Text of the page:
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Default Re: What are you reading?

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Currently in progress:

Mario Puzo - The Godfather

First impression. It's a great story, but better watch the movies.
I read that a few years back. I absolutely love the movies (even the third one is good although to a lesser extent) but I was not disappointed by the book either. It also has an extra story not in the movies that is pretty interesting.

I thought about starting Needful Things but I just don't know if I'm going to have the free time to devote to it from this point on.

Last edited by partofme; Jun 21st 2009 at 07:22 PM.
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  #159  
Old Jun 24th 2009, 08:06 AM
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Lily Lily is offline
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Default Re: What are you reading?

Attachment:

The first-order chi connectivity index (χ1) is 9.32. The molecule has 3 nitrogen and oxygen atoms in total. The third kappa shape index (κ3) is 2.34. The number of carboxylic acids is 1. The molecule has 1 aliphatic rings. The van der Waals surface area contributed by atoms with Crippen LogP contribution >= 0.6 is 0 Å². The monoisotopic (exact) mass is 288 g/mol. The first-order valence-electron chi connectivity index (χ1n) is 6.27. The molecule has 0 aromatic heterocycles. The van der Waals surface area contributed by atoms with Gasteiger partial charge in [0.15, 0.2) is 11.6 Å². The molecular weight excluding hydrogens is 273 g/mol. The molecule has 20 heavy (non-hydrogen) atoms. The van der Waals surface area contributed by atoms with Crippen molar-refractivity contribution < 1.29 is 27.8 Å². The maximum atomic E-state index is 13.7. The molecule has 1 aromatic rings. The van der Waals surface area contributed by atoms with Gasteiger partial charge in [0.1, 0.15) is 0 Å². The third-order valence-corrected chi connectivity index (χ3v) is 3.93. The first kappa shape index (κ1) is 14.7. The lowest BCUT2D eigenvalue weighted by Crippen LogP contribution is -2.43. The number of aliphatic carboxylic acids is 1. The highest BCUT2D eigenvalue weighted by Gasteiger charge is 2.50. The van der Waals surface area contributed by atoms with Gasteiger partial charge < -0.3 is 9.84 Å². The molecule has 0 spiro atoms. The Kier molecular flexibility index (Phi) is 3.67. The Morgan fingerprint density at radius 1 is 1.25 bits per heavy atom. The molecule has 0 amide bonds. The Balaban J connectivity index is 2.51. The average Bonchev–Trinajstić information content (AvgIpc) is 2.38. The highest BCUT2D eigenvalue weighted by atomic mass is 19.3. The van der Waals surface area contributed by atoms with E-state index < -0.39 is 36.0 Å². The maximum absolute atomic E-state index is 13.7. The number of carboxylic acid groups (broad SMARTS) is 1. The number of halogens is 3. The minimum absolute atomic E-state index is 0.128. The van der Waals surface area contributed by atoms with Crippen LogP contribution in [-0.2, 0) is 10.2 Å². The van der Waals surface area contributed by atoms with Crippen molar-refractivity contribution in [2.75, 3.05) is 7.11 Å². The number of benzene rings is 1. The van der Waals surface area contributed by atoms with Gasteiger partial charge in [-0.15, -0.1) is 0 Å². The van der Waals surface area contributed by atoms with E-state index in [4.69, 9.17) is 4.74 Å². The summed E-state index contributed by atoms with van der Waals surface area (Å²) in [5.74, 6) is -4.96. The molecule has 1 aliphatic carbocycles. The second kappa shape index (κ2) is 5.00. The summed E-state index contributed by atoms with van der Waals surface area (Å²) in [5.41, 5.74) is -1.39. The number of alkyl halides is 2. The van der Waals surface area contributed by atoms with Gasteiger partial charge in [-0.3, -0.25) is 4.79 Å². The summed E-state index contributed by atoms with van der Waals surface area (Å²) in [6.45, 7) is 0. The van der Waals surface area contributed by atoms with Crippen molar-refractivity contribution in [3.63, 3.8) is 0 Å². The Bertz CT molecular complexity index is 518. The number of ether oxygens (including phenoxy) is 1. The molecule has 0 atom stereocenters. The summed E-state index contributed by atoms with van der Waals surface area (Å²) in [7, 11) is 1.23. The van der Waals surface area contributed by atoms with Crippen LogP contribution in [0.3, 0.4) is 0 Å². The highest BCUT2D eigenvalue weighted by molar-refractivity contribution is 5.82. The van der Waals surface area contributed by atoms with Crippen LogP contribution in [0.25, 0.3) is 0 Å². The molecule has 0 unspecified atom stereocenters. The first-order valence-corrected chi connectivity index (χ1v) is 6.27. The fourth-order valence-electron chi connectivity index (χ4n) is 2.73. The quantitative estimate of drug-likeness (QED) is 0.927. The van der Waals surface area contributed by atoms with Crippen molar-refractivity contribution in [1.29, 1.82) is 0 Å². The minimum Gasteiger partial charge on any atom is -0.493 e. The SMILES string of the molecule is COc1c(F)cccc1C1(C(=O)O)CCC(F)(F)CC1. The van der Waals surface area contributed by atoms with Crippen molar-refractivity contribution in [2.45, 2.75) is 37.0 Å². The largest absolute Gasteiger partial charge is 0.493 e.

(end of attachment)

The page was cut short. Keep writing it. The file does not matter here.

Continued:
I've been nostalgic for my English Lit days lately. I'm currently reading a collection of Flannery O'Connor short stories and To Kill a Mockingbird, for about the gazillionth time. Good summer reading, and I just love rag-cut, hardcover novels. I don't know, just the heft of them in your hands, the smell of the paper... it's total book nerdiness.
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Old Jun 24th 2009, 10:06 AM
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Default Re: What are you reading?

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I've been nostalgic for my English Lit days lately. I'm currently reading a collection of Flannery O'Connor short stories and To Kill a Mockingbird, for about the gazillionth time. Good summer reading, and I just love rag-cut, hardcover novels. I don't know, just the heft of them in your hands, the smell of the paper... it's total book nerdiness.
I've got a collection of quite a few 'rag-cut' hardcover books (mostly history - Toynbee & Winston Churchill's stuff). And yes, the smell and the feel of them is quite a sensory experience.